For anyone that suffers from bad eyesight but wants to wear funky lenses, I feel your pain. Awesome lenses that come with a prescription are hard to find, and cost more *sob* and once in a while you’ll see some truly amazing lenses only to discover you can’t get them with a prescription for love nor money *double sob*

So, a couple of days ago I stuck in my prescription black out lenses and instantly went into a world of fuzziness. Yup, I’d forgotten to take out my regular lenses and stuck my black out ones on top (idiot). The thing was, it seemed fine, they weren’t uncomfortable, it actually took me a couple of seconds to figure out what was going on. Could I have hit on something amazing? Could I just buy non prescription funky lenses and wear them on top of my regs?

First off let’s look at the reasons why you SHOULDN’T be wearing two pairs of lenses at the same time, then we’ll go over some tips for if you decide you want to go ahead anyway.

1. Oxygen vs Eyeballs

Wearing lenses means your lovely eyeballs are getting less oxygen, but lenses have been designed in a way that your eyes won’t be so deprived of oxygen that it will do any damage (unless you are ignoring your opticians instructions of course). Wearing two sets of lenses at the same time means your eyes are getting doubly deprived of oxygen which obvs is not a good thing.

2. Bacteria

Stacking your lenses means that any bacteria is more likely to get stuck to them. Essentially you are giving it a lovely extra area to stick to because of the thickness of the two lenses together, and because it can get stuck between the two lenses.

3. Extra thickness = Extra irritating

I haven’t experienced this, when I put two lenses in it really didn’t feel any different to having a single lens in (I only had mine in for about 2 minutes), but a google search shows that a lot of people that have tried it say that it can be really uncomfortable.

4. Dry eyes

Your eyes will get extra dry. Instead of having to produce enough moisture to keep your eyeball and one lens moist, it now has a whole extra lens to keep moist too and it probably won’t be able to keep up especially if you’re wearing them for more than a couple of hours.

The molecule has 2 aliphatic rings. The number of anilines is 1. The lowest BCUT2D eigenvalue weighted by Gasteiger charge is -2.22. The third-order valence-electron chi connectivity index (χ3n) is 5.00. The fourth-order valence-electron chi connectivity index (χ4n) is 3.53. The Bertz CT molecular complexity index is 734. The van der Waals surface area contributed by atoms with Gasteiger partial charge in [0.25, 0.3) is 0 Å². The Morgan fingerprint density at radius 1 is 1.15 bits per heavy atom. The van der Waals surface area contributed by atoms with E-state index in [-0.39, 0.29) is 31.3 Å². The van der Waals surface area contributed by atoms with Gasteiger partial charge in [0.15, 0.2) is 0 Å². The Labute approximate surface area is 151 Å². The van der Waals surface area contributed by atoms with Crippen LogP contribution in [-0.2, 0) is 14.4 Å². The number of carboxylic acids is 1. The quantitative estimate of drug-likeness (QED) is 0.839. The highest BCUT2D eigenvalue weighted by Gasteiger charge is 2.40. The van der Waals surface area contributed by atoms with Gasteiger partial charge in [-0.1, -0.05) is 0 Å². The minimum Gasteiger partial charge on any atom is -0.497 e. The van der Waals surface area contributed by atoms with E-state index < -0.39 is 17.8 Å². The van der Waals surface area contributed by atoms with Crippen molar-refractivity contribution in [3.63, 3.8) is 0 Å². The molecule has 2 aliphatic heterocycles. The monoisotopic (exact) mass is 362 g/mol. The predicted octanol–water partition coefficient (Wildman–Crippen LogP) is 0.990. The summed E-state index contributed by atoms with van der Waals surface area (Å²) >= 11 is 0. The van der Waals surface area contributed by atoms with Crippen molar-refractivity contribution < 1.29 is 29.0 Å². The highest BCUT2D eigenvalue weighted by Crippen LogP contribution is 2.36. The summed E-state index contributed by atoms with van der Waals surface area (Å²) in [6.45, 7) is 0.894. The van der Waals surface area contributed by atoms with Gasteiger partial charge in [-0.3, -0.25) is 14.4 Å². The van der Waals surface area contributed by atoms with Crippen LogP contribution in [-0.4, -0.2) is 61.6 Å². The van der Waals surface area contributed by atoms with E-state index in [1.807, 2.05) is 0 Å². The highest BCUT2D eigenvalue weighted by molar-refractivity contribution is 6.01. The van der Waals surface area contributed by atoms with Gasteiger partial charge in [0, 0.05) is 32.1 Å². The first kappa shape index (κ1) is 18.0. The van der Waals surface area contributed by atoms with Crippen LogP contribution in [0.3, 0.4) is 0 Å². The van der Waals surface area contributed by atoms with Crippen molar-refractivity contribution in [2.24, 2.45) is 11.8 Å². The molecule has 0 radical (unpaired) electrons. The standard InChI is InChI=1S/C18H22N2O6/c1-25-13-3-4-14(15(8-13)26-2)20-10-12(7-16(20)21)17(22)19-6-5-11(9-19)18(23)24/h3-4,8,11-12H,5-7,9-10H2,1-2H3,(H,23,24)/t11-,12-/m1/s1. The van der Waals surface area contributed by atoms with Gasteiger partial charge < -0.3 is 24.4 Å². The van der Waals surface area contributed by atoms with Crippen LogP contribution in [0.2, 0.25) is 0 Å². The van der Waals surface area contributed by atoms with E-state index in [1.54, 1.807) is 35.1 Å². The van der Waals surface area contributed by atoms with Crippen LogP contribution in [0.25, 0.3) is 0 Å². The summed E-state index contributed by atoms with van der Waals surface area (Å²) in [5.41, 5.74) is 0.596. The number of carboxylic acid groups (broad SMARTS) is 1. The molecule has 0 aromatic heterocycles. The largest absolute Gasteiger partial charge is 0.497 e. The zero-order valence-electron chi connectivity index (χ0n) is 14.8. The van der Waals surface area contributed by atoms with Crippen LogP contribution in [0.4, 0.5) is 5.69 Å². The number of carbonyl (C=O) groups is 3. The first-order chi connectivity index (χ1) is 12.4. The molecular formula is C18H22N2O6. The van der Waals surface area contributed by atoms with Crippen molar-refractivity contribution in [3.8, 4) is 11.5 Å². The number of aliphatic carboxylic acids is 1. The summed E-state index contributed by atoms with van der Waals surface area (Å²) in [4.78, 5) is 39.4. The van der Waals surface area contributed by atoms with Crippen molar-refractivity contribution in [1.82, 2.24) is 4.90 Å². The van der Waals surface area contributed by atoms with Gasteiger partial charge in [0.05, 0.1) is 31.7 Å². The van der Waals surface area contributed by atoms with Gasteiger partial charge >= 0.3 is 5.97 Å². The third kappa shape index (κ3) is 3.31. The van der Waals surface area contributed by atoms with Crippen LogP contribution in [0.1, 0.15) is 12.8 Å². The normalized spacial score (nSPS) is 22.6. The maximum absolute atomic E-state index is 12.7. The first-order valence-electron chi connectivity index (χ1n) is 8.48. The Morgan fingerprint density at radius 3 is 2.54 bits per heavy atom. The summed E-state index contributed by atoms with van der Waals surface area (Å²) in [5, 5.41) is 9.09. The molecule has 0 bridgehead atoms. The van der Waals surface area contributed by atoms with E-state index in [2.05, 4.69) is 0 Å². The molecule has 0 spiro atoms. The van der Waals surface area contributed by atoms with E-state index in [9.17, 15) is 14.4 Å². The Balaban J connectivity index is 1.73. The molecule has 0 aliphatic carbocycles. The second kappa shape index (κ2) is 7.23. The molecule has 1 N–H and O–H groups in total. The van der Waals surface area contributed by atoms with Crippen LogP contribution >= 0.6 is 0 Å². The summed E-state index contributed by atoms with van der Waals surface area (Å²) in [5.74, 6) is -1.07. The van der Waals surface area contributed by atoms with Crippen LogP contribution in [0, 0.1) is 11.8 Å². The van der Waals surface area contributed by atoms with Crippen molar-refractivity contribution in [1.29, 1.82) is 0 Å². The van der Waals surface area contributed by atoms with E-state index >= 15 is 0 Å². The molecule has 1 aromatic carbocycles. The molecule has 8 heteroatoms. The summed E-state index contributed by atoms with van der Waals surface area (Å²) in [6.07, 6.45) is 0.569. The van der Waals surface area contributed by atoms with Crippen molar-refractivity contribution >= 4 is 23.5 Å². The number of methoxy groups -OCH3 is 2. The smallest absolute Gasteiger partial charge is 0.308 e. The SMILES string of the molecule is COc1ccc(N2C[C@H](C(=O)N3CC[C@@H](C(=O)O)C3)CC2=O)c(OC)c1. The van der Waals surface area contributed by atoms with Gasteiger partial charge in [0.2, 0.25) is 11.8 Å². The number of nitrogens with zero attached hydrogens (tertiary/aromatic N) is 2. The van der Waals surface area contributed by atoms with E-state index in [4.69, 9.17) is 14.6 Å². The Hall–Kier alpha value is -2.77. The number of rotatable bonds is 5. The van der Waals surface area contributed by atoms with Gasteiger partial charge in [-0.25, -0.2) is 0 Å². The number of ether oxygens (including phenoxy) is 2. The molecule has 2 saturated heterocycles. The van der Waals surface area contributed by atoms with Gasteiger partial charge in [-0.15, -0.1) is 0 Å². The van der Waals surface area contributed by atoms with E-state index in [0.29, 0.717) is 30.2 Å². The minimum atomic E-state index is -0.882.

5. You could ruin your lenses

Getting them in and out of your eye is going to be more tricky, and if your eyes get dry then you’ll probably find on removal that your lenses have stuck together. When you pull them apart you risk tearing your lenses, the edges of your lens becoming, or just generally trashing them.

6. Moving around

There is a possibility that your lenses won’t stick together properly which basically means the first lens will sit in it’s rightful place over your cornea, and the second lens will “float” around, so when you move your eye the second lens will not move as easily.

Alternatively, the lenses could stick together but you could end up with a sort of “dragging” situation going on where the lenses don’t move entirely with your eye, so you look left and your lenses follow but at a slower rate.

7. Mixed messages

It seems like opticians are on two sides over piggybacking lenses, some say it’s fine so long as it’s infrequent and not for long periods of time, others give a firm never ever do this.

8. Scratching your cornea

Wearing two pairs of contacts increases the risk of your cornea getting scratched.

Even with all the above information I’m pretty sure that at least some of you are still going to go ahead with it so here’s my tips for how to be as safe as you can.